My recent experience as a guest in a Dutch Fletcher Hotel in The Netherlands inspired me to re-think the opportunities for co-creation in the hospitality industry. While lying awake at night, unable to sleep on the uncomfortable pillow, and wondering where that cold draft came from, I was imagining ‘how my otherwise very pleasant hotel experience could become even better’.
Exceeding customer experience
The hospitality industry is a complex environment where every interaction with the guests has a direct impact on their experience. In other words, the product is an experience which needs to – at a minimum – match the guest’s expectations.
Given that negative experiences travel much faster and further, and resonate much longer than positive experiences, exceeding customer experience should be the hospitality industry’s number one priority. In today’s world, this is more important than ever before, since multiple online review and social media platforms allow customers to instantly share their experiences with lots of people.
Because hospitality is all about interaction with customers it makes an ideal environment for co-creation. And indeed, there have been various attempts at co-creation within this sector. However, most of them are some form of customer engagement, at best used as a marketing tool. A common example is conducting an online crowdsource or survey to get input from customers, which is then reviewed and used by the organization.
TheCoCreators refer to such ad hoc forms of customer closeness as ‘incomplete co-creation’. Incomplete co-creation is any co-creation attempt that is not a continuous process, and/or not a productive collaboration with the end-user and other relevant parties. These incomplete co-creation attempts fail to benefit from the six main advantages of Complete Co-creation.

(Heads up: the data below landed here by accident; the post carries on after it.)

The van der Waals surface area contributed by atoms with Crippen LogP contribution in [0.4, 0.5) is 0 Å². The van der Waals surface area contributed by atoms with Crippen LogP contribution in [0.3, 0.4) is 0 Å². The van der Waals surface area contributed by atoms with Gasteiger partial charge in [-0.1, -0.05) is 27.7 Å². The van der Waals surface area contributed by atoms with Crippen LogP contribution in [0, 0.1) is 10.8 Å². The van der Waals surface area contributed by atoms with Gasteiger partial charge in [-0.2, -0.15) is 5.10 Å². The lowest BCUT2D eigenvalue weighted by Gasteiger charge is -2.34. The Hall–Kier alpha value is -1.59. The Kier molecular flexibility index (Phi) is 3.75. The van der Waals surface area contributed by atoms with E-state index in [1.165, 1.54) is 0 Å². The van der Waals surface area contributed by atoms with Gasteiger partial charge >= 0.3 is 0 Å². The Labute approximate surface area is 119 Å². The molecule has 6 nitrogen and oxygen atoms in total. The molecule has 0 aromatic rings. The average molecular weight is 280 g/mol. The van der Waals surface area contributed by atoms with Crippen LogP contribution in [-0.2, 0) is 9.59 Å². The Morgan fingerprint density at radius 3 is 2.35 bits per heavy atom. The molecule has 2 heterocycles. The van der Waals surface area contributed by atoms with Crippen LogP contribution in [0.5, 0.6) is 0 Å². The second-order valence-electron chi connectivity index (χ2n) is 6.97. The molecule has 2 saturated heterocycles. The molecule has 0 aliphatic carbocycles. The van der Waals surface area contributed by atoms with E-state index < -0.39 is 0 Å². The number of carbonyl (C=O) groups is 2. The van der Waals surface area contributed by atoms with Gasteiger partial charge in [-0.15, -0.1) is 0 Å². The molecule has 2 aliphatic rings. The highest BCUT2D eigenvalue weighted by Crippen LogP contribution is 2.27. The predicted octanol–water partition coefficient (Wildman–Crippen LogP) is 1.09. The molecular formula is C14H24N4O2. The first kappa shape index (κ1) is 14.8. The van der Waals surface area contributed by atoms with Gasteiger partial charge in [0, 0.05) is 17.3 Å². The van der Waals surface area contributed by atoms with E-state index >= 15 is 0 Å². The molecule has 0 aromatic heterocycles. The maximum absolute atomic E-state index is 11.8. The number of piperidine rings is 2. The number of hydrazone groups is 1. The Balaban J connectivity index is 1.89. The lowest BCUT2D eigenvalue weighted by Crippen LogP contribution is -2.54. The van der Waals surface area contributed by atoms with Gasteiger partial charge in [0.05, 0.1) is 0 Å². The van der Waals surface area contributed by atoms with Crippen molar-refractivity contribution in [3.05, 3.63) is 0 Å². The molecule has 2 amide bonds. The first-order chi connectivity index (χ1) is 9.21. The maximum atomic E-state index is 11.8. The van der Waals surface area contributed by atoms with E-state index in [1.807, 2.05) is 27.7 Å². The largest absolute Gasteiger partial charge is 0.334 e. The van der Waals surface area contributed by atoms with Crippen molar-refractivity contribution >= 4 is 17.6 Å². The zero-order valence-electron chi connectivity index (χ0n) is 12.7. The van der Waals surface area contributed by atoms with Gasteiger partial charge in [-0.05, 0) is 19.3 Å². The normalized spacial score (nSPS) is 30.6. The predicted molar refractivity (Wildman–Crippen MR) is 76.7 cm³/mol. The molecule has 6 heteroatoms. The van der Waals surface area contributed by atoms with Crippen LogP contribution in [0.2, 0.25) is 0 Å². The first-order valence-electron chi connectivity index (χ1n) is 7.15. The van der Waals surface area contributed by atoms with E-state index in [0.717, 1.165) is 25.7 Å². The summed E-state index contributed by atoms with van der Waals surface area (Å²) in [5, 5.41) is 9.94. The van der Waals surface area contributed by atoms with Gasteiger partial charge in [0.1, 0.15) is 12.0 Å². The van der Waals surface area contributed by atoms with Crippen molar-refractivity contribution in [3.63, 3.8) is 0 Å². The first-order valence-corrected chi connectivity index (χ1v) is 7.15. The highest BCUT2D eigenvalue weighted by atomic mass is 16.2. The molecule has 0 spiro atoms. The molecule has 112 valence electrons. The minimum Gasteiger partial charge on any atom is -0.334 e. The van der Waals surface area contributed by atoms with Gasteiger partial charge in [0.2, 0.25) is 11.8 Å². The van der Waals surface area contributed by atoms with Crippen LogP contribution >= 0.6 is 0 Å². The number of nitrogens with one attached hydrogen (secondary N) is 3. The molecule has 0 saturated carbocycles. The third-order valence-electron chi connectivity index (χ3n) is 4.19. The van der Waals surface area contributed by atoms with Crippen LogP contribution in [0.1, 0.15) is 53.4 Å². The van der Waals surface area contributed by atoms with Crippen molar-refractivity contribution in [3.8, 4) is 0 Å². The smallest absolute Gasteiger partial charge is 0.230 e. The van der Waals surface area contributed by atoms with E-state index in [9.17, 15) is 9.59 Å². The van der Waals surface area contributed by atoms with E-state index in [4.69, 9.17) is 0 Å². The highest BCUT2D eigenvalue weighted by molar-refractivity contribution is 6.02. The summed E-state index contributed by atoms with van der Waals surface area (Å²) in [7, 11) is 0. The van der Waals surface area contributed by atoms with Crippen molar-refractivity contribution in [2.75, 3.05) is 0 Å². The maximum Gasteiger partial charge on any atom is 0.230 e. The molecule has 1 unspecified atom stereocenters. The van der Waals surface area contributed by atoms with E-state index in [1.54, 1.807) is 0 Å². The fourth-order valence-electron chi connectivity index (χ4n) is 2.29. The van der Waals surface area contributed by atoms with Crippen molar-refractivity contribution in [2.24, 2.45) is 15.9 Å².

A good start
A recent example of an online ideation is the Starwood’s Marriott Travel Brilliantly initiative. It is a well-executed online platform that invites guests to submit ideas and vote on other guests’ ideas. However, in essence, this is nothing more than an online suggestion box. It is not a continuous collaboration with the end-user and other relevant parties, resulting in concrete co-created solutions. It is market research through a personalized online channel.
Several years earlier Starwood was also the first real-world hospitality company to open a virtual hotel in Second Life. It was used to learn and test-market their new hotel concept Aloft and rapidly prototype the evolving concept. The project was also an effort to tap consumers for ideas.
Another example of a co-creation attempt in the hospitality industry includes the Klaus K Design Hotel in Helsinki. They organized a guest-led redesign challenge, which called for new ideas to transform their lobby and bar into an informal hangout space. Entries were accepted in any form, from a sketch on a cocktail napkin to 3D computer-aided designs or even an inspiring picture.
Similar to Starwood’s Marriott Travel Brilliantly, Aloft and the Klaus K Design Hotel challenge, initiatives are limited to individuals (not necessarily the target group) sending in their ideas, rather than a continuous productive collaboration extended over various stages of development. These initiatives are examples of customer engagement, which can lead to ideas and compelling material for a PR story, but are a far cry from Complete Co-Creation.
Why Complete Co-Creation makes a difference
Rough ideas generated by an online suggestion box concept are certainly not worthless. It is, however, only one of the many tools that perfectly fit in a Complete Co-Creation process. It is TheCoCreators’ conviction that these tools and its output will only help getting the much needed competitive edge if it links straight back to a strong customer insight, and is further developed into implementable solutions through direct collaboration with the end-user and other relevant parties. Only then will guests feel that they are really taken serious as experts on their part of the customer experience. Only then will they feel they are ‘co-owners’ of the experience, and only then will they be intrinsically motivated to help optimize it.